Ijaz also spoke of a mid-January 2001 meeting of political and militant leaders in Islamabad to set a common agenda for talks with New Delhi and take General Musharraf into confidence about the merits and rationale for the talks. “There will also be a clear effort made to deal with the so-called mercenary problem whether or not to allow non-indigenous Pakistani-backed insurgents a seat at the peace table. Once the internal agenda is agreed upon and the various Kashmiri parties are united on a message and a delegation, Indo-Kashmiri dialogue can begin,” said he.

Ijaz also referred to ground ceasefire modalities and a possible Musharraf-Vajpayee summit and said in that interview that “the Kashmiris will be free to suggest Pakistan’s inclusion either partially or wholly in political dialogue aimed at a permanent solution. Delhi understands this as a condition for beginning talks with the Kashmiris.”

Stressing that “Pakistan is a party to the (Kashmir) dispute, Ijaz had gone on to affirm: “But General Musharraf is rapidly, flexibly and correctly adapting the Pakistani position to the reality that Islamabad’s pursuit of Jihad-based resistance in Kashmir has not worked.

As head of state rather than just head of the army, his responsibility to the larger interests of the Pakistani people go far beyond the narrow pursuit of an ideological war that is decimating an innocent population while deeply scarring the image and vitality of Pakistan as a nation.

“That is why General Musharraf is wisely preparing the people of Pakistan for a policy of maximum flexibility in its negotiating stance. By doing so, he accommodates growing Kashmiri willpower to test India’s sincerity for peace and resolution while maintaining a firm bottom line that protects Pakistan’s security interests.”

Ijaz’s ‘Mission Kashmir’ did not take toll on the Vajpayee government for allowing a mediator against India’s declared policy as he always maintained a low profile unlike an article he wrote for a British paper last month to strengthen President Zardari’s stance, which boomeranged. He narrated how he felt threatened from encroachments by Pakistani Army chief General Ashfaq Kayani.

If he is to be believed then Zardari had sought him out, after the US Navy Seal raid to extract Osama bin Laden from Abbottabad in May, to convey its insecurity to Admiral Mike Mullen, the then Chairman of US Joint Chiefs of Staff and avowed “friend” of General Kayani to fend off a possible coup. Ijaz reportedly drafted and dispatched a secret “memo” portraying the Pakistani military as being part of the problem rather than the solution to America’s dilemma in Afghanistan.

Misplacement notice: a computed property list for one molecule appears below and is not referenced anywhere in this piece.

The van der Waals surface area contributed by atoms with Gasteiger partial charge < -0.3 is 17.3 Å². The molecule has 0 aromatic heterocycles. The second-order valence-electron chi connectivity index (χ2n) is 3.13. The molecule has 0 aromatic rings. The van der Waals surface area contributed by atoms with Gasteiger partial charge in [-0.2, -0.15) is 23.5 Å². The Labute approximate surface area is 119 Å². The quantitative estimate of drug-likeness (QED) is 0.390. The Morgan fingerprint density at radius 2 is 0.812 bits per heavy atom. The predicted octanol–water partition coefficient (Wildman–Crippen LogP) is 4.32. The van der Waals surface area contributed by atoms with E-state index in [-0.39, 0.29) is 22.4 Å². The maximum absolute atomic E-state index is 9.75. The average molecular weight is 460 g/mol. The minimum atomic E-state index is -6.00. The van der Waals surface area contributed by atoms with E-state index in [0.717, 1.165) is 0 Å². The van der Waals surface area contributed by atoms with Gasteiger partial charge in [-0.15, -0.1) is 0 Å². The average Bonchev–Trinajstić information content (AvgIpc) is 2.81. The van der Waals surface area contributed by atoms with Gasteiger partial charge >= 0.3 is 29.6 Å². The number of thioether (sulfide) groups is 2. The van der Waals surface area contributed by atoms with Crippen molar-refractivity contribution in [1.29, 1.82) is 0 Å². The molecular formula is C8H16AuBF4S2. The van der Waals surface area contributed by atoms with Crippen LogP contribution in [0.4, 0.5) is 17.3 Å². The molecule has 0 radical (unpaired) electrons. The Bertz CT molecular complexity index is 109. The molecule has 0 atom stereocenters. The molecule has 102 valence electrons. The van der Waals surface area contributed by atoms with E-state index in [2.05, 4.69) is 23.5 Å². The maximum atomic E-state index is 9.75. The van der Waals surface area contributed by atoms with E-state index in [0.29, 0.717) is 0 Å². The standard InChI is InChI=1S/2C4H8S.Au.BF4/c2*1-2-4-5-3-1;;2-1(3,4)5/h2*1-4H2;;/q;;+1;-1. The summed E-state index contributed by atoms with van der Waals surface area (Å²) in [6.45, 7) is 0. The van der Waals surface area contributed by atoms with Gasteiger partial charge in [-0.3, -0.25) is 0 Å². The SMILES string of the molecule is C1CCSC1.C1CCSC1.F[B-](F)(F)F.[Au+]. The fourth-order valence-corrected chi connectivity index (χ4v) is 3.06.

Once the “memogate” became public, Ijaz tried to prove his credibility by revealing all, even though he may no longer be sought by anyone any longer as a credible and confidential interlocutor. It is because of his reveal-all mess that the Pakistan military has turned its guns on Hussain Haqqani, Pakistan’s ambassador to Washington. Running afoul of Musharraf in 2002 for his critical newspaper columns in Urdu and English, Haqqani had fled to the US where he wrote his seminal book on the unholy historical nexus between the mosque and military in Pakistan. Since he was appointed ambassador to Washington in 2008, the Pakistan military has since embarked upon a campaign to defame him, he reasoned.

Iftikhar Gilani is a Special Correspondent with Tehelka.com.
iftikhar@tehelka.com

US state department removes India-Pakistan maps

US state department removes India-Pakistan maps


map

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The US state department says it has removed what it called "inaccurate" maps of India and Pakistan from its website.

The maps failed to show the divided territory of Kashmir as a disputed region, Indian media reports say.

India and Pakistan have fought two wars over Kashmir and both countries claim the region in its entirety.

Most maps depict Kashmir as a disputed region provisionally split into areas under Indian and Pakistani control.

"We have taken the map [of India] off the website. It did contain some inaccuracies which were associated with the boundaries of some geographic features," state department spokesperson Victoria Nuland told reporters on Monday.

"We will put up the new map when we acquire one that we are confident is accurate," she said.

Highly sensitive

The move comes after Delhi reportedly raised objections with the US that the India map ignored India's claim on Kashmir while the corresponding map of Pakistan showed Pakistani-controlled Kashmir as part of Pakistan without acknowledging its disputed status, according to Indian media reports.

The disputed border between India and China in the Aksai Chin region in the north, however, did reportedly acknowledge an Indian claim.

"The government has consistently rejected incorrect depiction of India's borders on maps used by the US government," the Indian ministry of external affairs said.

Earlier in November, China's ambassador to India became involved in a heated exchange with an Indian journalist at a business function over a map that showed parts of India within China's border.

The map showed the state of Arunachal Pradesh and Ladakh in China and a disputed part of Kashmir as Pakistani territory.

Correspondents say the depiction of the disputed borders between India, Pakistan and China are highly sensitive and potentially incendiary issues in the region.

Extremism, Pakistan Foreign policy and international response Dr Shabir Choudhry

Extremism, Pakistan Foreign policy and international response

Dr Shabir Choudhry 22 November 2011